Resistant varieties offer the first line of defense against PS because pecan varieties vary greatly in their susceptibility to PS (Table 2). Some varieties are resistant, but many grafted varieties are susceptible. Producers should keep in mind that most commercial varieties were at one time resistant to PS and have now become susceptible because of genetic changes in fungus virulence. Native pecan trees in Missouri exhibit a high degree of genetic variability in resistance to scab. Some trees are resistant, but some are moderately susceptible. The grafted varieties 'Brewster,' 'Colby,' 'Giles,' 'Hirschi,' 'Neosho,' 'Osage,' 'Pawnee,' 'Peruque,' 'Ridgeway,' 'Shoal' and 'Stark's Hardy Giant' are susceptible to PS. 'Hirschi' is highly susceptible to PS and will be defoliated and suffer severe nut loss without protective fungicide sprays.

Table 2
Nut scab (Cladosporium caryigenum) severity ratings and resistance level of 24 pecan varieties in southwest Missouri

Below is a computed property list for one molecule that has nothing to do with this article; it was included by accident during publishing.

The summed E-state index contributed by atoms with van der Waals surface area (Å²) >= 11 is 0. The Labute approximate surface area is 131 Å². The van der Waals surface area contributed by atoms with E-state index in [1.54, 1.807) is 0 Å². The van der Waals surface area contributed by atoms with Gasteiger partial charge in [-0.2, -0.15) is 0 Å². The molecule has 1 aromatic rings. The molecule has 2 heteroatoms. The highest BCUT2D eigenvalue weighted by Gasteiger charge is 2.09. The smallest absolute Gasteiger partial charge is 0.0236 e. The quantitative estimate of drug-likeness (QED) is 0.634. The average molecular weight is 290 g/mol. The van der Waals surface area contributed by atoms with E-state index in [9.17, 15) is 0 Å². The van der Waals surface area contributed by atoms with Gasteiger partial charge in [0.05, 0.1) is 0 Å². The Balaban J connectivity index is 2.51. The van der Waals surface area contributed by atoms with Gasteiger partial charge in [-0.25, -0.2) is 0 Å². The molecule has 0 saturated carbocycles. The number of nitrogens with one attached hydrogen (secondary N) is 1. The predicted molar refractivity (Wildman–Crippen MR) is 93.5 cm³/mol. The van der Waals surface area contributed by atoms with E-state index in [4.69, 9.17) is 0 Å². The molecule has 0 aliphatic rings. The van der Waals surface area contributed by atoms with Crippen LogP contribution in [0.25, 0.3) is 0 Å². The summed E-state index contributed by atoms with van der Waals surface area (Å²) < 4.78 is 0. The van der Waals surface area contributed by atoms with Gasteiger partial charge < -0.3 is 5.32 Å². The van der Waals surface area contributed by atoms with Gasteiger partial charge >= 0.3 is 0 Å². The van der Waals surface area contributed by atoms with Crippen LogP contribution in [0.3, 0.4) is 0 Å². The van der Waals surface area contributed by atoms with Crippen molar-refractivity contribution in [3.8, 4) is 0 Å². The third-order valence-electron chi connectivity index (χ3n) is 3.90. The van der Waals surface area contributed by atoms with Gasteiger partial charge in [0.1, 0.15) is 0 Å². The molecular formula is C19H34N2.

Variety Severity1 rating Resistance level
Barton 1 Resistant
Brewster 5 Susceptible
Chief 1 Resistant
Colby 5 Susceptible
Giles 5 Susceptible
Green River 1 Resistant
Grotjan Round 3 Moderately susceptible
Hirschi 5 Susceptible
Jenkins 2 Moderately resistant
Lad 2 Moderately resistant
McLeon 1 Resistant
Meramac 3 Moderately susceptible
Mohawk 1 Resistant
Native 1 to 4 Resistant to susceptible
Neosho 5 Susceptible
Norton 1 Resistant
Osage 5 Susceptible
Pawnee 4 Susceptible
Peruque 4 Susceptible
Posey 1 Resistant
Ridgeway 4 Susceptible
Shoal 5 Susceptible
Stark's Hardy Giant 5 Susceptible
Witte 3 Moderately susceptible
1Scab ratings based on Hunter-Roberts rating system. 1 = no lesions, 5 = 51-100 percent of shuck covered with lesions.

Tree spacing also can be effective in reducing scab severity on susceptible trees. Tight, compact canopies that restrict airflow and sunlight penetration favor scab infections because the foliage remains wet longer.

The most effective and accepted method of scab control on susceptible varieties is a preventive spray program with fungicides (Table 3). Early-season control is much more critical and economical than late-season control. In more humid environments typical of southern states, as many as eight or more sprays are required in a season.